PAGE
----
The story of Hutt Bay Wetland – in the words of Robert Thompson

Robert Thompson has very kindly shared the following history of the Hutt Bay Wetland, including his family’s 140 year connection to the area, and the reasons for their decision to donate the wetland to Nature Glenelg Trust:

My great-grandfather, William Joseph (Bill) Thompson arrived at Port MacDonnell with his parents, two older sisters, and two younger brothers in 1861, only a year after Port Mac was proclaimed as a town. Young Bill Thompson had a few different jobs as he grew up in the small town, eventually becoming a carter of goods to and from the very busy port in the 1870s.

Bill would travel as far inland as Naracoorte with his horses and cart making deliveries and picking up goods. Bill decided he needed some land near Port MacDonnell to keep his horses and eventually purchased Section 677.

In 1877, Bill married Anna Klintworth and they built a small house in the south-east corner of this block. Typical of the time, Anna’s parents had both migrated to South Australia. Her mother’s family were Irish immigrants and her father was Fred Klintworth from Zeven in Germany. Life would have been hard for Bill and Anna, and their expanding family of five girls and one son. I’m not sure where they all fitted in those people in the tiny house but that was reality for the small settlers in the late 19th century.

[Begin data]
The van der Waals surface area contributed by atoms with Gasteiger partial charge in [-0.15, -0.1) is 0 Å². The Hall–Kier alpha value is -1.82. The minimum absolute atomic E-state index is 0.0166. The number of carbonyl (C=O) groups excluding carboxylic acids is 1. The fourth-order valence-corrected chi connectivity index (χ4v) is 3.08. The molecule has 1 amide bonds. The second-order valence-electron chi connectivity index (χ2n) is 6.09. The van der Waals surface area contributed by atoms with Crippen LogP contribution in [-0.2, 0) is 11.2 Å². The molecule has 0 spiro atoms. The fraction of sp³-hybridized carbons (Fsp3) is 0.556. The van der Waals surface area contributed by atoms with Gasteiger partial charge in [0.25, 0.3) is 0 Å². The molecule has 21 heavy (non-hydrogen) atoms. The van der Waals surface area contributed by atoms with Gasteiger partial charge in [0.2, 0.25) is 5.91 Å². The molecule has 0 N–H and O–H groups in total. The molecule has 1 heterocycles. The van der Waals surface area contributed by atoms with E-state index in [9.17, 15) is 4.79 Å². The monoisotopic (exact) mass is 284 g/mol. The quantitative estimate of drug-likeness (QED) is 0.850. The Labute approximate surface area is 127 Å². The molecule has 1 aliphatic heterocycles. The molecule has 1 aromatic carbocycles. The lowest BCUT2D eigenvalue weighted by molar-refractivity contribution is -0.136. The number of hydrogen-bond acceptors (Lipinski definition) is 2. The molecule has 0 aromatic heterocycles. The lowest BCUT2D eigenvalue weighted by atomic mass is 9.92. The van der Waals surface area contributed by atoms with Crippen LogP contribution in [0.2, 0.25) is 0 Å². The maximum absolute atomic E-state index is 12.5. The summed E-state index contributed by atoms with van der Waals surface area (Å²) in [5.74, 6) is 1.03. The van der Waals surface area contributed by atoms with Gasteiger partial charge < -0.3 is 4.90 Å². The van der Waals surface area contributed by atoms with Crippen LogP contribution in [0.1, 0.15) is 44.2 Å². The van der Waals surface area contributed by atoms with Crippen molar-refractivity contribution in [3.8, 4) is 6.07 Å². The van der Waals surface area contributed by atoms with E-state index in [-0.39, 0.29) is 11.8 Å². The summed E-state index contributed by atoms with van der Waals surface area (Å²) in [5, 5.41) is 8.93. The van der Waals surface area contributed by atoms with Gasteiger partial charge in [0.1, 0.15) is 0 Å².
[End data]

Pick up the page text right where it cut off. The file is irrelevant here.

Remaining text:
Bill and Anna didn’t have a well or water tank at their house, so water had to be collected from a spring in a swamp-land area a couple of hundred metres south of the house. Eventually Deb and I would own this land, then known as Block C (later to become Section 867) and the other swampy land west of there, Block B. Carrying of water from the spring only stopped when my grandfather Fred built a limestone rain water tank, probably around 1900. There was an abundance of snakes in the swamp, so it probably wasn’t anybody’s favourite job walking down to the spring in the middle of summer!

Gradually as the years went by, young Fred left school and worked with his father and more land was added to the farm. Apart from farming, Bill and Fred also occasionally got work building roads in the district. This was a common occurrence for the small landowners to try an obtain income away from their farms, which were usually of insufficient size to be sustainable. Working in the woolsheds was another form of off-farm income that many of the locals, Fred included, were involved in on a seasonal basis. They would travel all over the country, sometimes walking or by bike or train to get to the next shed. It was while working at a shed in Victoria that Fred contracted polio, which left him with a withered left arm.

Fred was a man I greatly admired. He was a man of few words, but when he did speak it made a lot of sense. He was a tough as old boots and although he could no longer shear, he came back to the farm, vowing that he could still cut wood, trap rabbits and shoot his rifle as good as anyone else.

Fred Thompson (right), with his wife Mary (centre) and son Gordon (left), down at the old house. Note the drooping she-oaks in the background.